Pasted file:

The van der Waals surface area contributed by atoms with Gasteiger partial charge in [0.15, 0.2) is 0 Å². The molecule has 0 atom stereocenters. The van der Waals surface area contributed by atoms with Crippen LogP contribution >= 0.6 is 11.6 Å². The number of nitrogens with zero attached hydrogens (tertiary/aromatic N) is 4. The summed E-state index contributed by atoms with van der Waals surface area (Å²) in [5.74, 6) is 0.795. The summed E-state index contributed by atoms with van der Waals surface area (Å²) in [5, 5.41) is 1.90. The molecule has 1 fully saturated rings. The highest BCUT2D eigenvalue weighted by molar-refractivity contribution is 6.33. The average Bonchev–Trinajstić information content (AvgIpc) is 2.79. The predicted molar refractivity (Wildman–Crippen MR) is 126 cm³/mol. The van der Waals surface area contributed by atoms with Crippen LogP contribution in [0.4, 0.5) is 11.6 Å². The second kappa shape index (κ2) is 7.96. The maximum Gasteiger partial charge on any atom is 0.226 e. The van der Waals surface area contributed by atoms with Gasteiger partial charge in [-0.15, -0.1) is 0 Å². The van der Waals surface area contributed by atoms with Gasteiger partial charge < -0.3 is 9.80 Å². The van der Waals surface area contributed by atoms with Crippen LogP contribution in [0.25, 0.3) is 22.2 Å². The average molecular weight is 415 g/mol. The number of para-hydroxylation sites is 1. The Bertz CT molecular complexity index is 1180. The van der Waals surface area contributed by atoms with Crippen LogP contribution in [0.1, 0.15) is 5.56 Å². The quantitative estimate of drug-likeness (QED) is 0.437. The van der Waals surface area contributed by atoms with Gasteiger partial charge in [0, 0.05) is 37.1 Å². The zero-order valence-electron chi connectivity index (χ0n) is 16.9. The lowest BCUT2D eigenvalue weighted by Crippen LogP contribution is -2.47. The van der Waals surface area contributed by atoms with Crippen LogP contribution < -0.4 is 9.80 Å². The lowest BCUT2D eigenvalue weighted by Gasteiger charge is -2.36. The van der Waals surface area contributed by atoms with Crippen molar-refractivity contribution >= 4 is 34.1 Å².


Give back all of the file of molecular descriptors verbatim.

The van der Waals surface area contributed by atoms with Gasteiger partial charge in [0.15, 0.2) is 0 Å². The molecule has 0 atom stereocenters. The van der Waals surface area contributed by atoms with Crippen LogP contribution >= 0.6 is 11.6 Å². The number of nitrogens with zero attached hydrogens (tertiary/aromatic N) is 4. The summed E-state index contributed by atoms with van der Waals surface area (Å²) in [5.74, 6) is 0.795. The summed E-state index contributed by atoms with van der Waals surface area (Å²) in [5, 5.41) is 1.90. The molecule has 1 fully saturated rings. The highest BCUT2D eigenvalue weighted by molar-refractivity contribution is 6.33. The average Bonchev–Trinajstić information content (AvgIpc) is 2.79. The predicted molar refractivity (Wildman–Crippen MR) is 126 cm³/mol. The van der Waals surface area contributed by atoms with Crippen LogP contribution in [0.4, 0.5) is 11.6 Å². The second kappa shape index (κ2) is 7.96. The maximum Gasteiger partial charge on any atom is 0.226 e. The van der Waals surface area contributed by atoms with Gasteiger partial charge in [-0.15, -0.1) is 0 Å². The van der Waals surface area contributed by atoms with Gasteiger partial charge < -0.3 is 9.80 Å². The van der Waals surface area contributed by atoms with Crippen LogP contribution in [0.25, 0.3) is 22.2 Å². The average molecular weight is 415 g/mol. The number of para-hydroxylation sites is 1. The Bertz CT molecular complexity index is 1180. The van der Waals surface area contributed by atoms with Crippen LogP contribution in [0.1, 0.15) is 5.56 Å². The quantitative estimate of drug-likeness (QED) is 0.437. The van der Waals surface area contributed by atoms with Gasteiger partial charge in [0, 0.05) is 37.1 Å². The zero-order valence-electron chi connectivity index (χ0n) is 16.9. The lowest BCUT2D eigenvalue weighted by Crippen LogP contribution is -2.47. The van der Waals surface area contributed by atoms with Crippen LogP contribution < -0.4 is 9.80 Å². The lowest BCUT2D eigenvalue weighted by Gasteiger charge is -2.36. The van der Waals surface area contributed by atoms with Crippen molar-refractivity contribution >= 4 is 34.1 Å².